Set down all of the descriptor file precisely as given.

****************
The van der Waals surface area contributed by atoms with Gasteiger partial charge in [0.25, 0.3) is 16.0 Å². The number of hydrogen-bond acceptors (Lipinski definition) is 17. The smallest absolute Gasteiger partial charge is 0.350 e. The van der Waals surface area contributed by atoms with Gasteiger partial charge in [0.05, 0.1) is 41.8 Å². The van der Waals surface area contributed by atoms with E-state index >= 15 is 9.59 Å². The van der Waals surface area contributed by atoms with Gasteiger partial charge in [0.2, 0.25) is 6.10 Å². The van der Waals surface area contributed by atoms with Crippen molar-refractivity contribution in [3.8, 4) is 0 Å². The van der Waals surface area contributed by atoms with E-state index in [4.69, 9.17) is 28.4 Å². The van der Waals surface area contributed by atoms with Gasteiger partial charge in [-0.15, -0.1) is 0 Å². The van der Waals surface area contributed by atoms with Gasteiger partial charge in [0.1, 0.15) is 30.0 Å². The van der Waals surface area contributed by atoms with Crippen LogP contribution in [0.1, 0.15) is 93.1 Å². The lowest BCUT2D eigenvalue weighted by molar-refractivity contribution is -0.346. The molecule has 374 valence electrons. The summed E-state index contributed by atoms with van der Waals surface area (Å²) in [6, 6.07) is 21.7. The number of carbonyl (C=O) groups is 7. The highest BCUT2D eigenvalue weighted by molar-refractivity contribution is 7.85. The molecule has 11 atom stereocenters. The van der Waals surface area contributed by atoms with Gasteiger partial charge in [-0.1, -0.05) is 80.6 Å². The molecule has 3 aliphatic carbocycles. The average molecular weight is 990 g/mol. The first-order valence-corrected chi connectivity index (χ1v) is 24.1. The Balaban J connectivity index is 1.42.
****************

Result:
The van der Waals surface area contributed by atoms with Gasteiger partial charge in [0.25, 0.3) is 16.0 Å². The number of hydrogen-bond acceptors (Lipinski definition) is 17. The smallest absolute Gasteiger partial charge is 0.350 e. The van der Waals surface area contributed by atoms with Gasteiger partial charge in [0.05, 0.1) is 41.8 Å². The van der Waals surface area contributed by atoms with E-state index >= 15 is 9.59 Å². The van der Waals surface area contributed by atoms with Gasteiger partial charge in [0.2, 0.25) is 6.10 Å². The van der Waals surface area contributed by atoms with Crippen molar-refractivity contribution in [3.8, 4) is 0 Å². The van der Waals surface area contributed by atoms with E-state index in [4.69, 9.17) is 28.4 Å². The van der Waals surface area contributed by atoms with Gasteiger partial charge in [-0.15, -0.1) is 0 Å². The van der Waals surface area contributed by atoms with Gasteiger partial charge in [0.1, 0.15) is 30.0 Å². The van der Waals surface area contributed by atoms with Crippen LogP contribution in [0.1, 0.15) is 93.1 Å². The lowest BCUT2D eigenvalue weighted by molar-refractivity contribution is -0.346. The molecule has 374 valence electrons. The summed E-state index contributed by atoms with van der Waals surface area (Å²) in [6, 6.07) is 21.7. The number of carbonyl (C=O) groups is 7. The highest BCUT2D eigenvalue weighted by molar-refractivity contribution is 7.85. The molecule has 11 atom stereocenters. The van der Waals surface area contributed by atoms with Gasteiger partial charge in [-0.1, -0.05) is 80.6 Å². The molecule has 3 aliphatic carbocycles. The average molecular weight is 990 g/mol. The first-order valence-corrected chi connectivity index (χ1v) is 24.1. The Balaban J connectivity index is 1.42.